Recently, there was a discussion within ASPE Connects Open Forum regarding “Venting Vertical Offsets in Sanitary Drainage Piping.” The author indicated that such vertical offsets have been perplexing to him for many years, and that he had done much research and reading on this subject without finding an acceptable answer to the question: “Do you need to vent vertical offsets in sanitary drainage piping?”
This, in my judgment, gets into a basic understanding of flow within the piping system and the reasoning for providing vents around these offsets.
First, let us get a better understanding of flow within the sanitary system. Based on “Engineered Plumbing Design II,” Chapter 4 “Soil and Waste Stacks,” the flow, according to Dr. Roy Hunter, will form a swirling sheet of fluid around the inner piping wall with the remainder of the piping core filled with vent air. While this condition will change at each horizontal branch waste entry, it will return to the wall flow/core air condition downstream of each branch disturbance. This condition allows for vent air to always have the ability to rise up the stack, while waste flow drops down the stack. This arrangement of flow conditions allows for maintaining the pressure disturbance within the system to remain within the 2” of water column required by code to maintain the trap seal.
However, when there is a change in direction, this wall flow/core air condition changes and can “block” the air core condition. When the change in flow direction goes from vertical to horizontal, a condition known as “Hydraulic Jump” will occur. This condition will “block” the air core as fluid flow encounters greater frictional forces in the horizontal run; causing the fluid to “fill” the pipe and compress the air trying to flow upward to the stack. This condition results in a severe pressure disturbance within that discrete section of piping that needs to be relieved. A similar condition occurs when the flow is offset by 45°; however, the flow does not see the same frictional condition in a semi-vertical condition as it does in a full horizontal condition. Hence, while there is a disturbance to the flow, airflow is not “totally” blocked, resulting in less pressure disturbance.
So, what do the 3-model codes, UPC (Uniform Plumbing Code), IPC (International Plumbing Code) and NSPC (National Standard Plumbing Code), have to say on the subject? Remember, each of these codes should be based on sound engineering practices that utilize the laws of science and physics to assure accuracy.
The UPC has nothing within its code that covers the subject of how to size a horizontal stack offset. Any horizontal offset is sized as a horizontal sanitary pipe with the stack above sized as if it is a separate stack. The stack below the offset is sized as a separate stack, but based on the “total” load of the combined stacks. The “vent” stack associated with the system requires the upper vent stack to be sized for the load on the upper stack. While the vent stack below the offset is sized with the load of both stacks. If the lower vent stack combines with the upper vent stack, it is sized with the load and length of both stacks.
The IPC discusses sanitary stack offsets as follows:
710.1.1 Horizontal Stack Offsets: Horizontal stack offsets shall be sized as required for building drains in accordance with Table 710.1 (1), except as required in Section 711.3.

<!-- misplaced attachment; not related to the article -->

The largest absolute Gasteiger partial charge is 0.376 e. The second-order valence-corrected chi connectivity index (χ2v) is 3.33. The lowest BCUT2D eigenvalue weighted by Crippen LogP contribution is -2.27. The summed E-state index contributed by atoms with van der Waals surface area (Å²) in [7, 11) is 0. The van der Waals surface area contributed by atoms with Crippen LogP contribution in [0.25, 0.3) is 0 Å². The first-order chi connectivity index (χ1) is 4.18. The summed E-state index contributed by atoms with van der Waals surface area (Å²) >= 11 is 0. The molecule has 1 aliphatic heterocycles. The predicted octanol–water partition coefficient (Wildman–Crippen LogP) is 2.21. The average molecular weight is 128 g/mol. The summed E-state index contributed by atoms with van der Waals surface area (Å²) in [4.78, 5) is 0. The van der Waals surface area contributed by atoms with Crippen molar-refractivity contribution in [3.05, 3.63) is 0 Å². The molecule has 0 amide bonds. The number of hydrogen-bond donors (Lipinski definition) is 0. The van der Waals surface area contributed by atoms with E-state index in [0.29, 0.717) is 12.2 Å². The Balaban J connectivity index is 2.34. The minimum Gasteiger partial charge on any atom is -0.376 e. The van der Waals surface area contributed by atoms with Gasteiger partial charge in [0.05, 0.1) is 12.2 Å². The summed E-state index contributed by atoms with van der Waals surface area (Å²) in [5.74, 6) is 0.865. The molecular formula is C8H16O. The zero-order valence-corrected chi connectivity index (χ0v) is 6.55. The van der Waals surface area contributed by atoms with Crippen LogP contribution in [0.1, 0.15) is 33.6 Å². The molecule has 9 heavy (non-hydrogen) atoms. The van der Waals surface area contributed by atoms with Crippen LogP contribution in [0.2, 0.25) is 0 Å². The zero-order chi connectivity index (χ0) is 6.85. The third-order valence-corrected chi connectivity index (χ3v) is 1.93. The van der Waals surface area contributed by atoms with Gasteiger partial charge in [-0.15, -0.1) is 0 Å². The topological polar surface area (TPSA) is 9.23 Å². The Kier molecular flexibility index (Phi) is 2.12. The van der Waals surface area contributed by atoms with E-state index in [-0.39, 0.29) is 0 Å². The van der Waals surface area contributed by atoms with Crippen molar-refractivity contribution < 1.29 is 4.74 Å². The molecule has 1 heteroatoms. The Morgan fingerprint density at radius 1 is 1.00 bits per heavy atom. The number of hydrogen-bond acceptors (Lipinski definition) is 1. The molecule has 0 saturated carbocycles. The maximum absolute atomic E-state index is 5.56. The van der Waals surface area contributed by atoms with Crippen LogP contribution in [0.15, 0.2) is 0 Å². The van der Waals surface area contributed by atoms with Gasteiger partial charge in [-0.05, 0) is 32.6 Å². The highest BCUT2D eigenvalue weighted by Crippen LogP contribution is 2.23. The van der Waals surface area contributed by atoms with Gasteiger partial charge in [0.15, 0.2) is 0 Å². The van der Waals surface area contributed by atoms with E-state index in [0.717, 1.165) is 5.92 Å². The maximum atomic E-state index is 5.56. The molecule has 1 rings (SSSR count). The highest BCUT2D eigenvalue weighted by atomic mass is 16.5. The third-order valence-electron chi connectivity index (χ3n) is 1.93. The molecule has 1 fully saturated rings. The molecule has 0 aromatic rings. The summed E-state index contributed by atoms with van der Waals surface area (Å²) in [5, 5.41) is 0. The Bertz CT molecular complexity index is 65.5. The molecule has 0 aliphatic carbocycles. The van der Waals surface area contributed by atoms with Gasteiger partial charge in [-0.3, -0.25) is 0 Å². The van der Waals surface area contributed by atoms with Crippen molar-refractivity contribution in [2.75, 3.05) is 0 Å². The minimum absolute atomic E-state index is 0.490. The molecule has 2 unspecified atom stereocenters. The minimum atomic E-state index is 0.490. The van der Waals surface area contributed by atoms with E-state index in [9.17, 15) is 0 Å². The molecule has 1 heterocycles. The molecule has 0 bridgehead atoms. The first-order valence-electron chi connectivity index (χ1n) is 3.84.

710.1.2 Vertical Stack Offsets: Vertical stack offsets shall be sized as required for straight stacks in accordance with Table 710.1 (2), except where required to be sized as a building drain in accordance with Section 711.1.1.
IPC Section 711 Offsets in drainage piping in buildings of five stories or more provides further direction.
711.1 Horizontal Branch Connections Above or Below Vertical Stack Offset: If a horizontal branch connects to the stack within 2 feet above or below a vertical stack offset, and the offset is located more than four branch intervals below the top of the stack, the offset shall be vented in accordance with Section 907.
711.1.1 Omission of Vents for Vertical Offsets: Vents for vertical offsets required by Section 711.1 shall not be required where the stack and its offset are sized as a building drain (See Table 710.1 (1)).
711.2 Horizontal Stack Offsets: A stack with horizontal offset located more than four branch intervals below the top of the stack shall be vented in accordance with Section 907 and sized as follows:
- The portion of the stack above the offset shall be sized as for a vertical stack based on the total number of drainage fixture units above the offset;
- The offset shall be sized in accordance with Section 710.1.1; and
- The portion of the stack below the offset shall be sized for the offset or based on the total number of drainage fixture units on the entire stack, whichever is larger (see Table 710.1 (2), Column 5).
711.2 Omission of Vents for Horizontal Stack Offsets: Vents for horizontal stack offsets required by Section 711.2 shall not be required where the stack and its offset are one pipe size larger than that required for a building drain (see Table 7.10 (1)) and the entire stack and offset are not less in cross-sectional area than that required for a straight stack plus the area of an offset vent as provided in Section 907.
711.3 Offsets Below Lowest Branch: Where a vertical offset occurs in a soil or waste stack below the lowest horizontal branch, a change in diameter of the stack, because of the offset, shall not be required. If a horizontal offset occurs in a soil or waste stack below the lowest horizontal branch, the required diameter of the offset and the stack below it shall be determined as a building drain in accordance with Table 710.1 (1).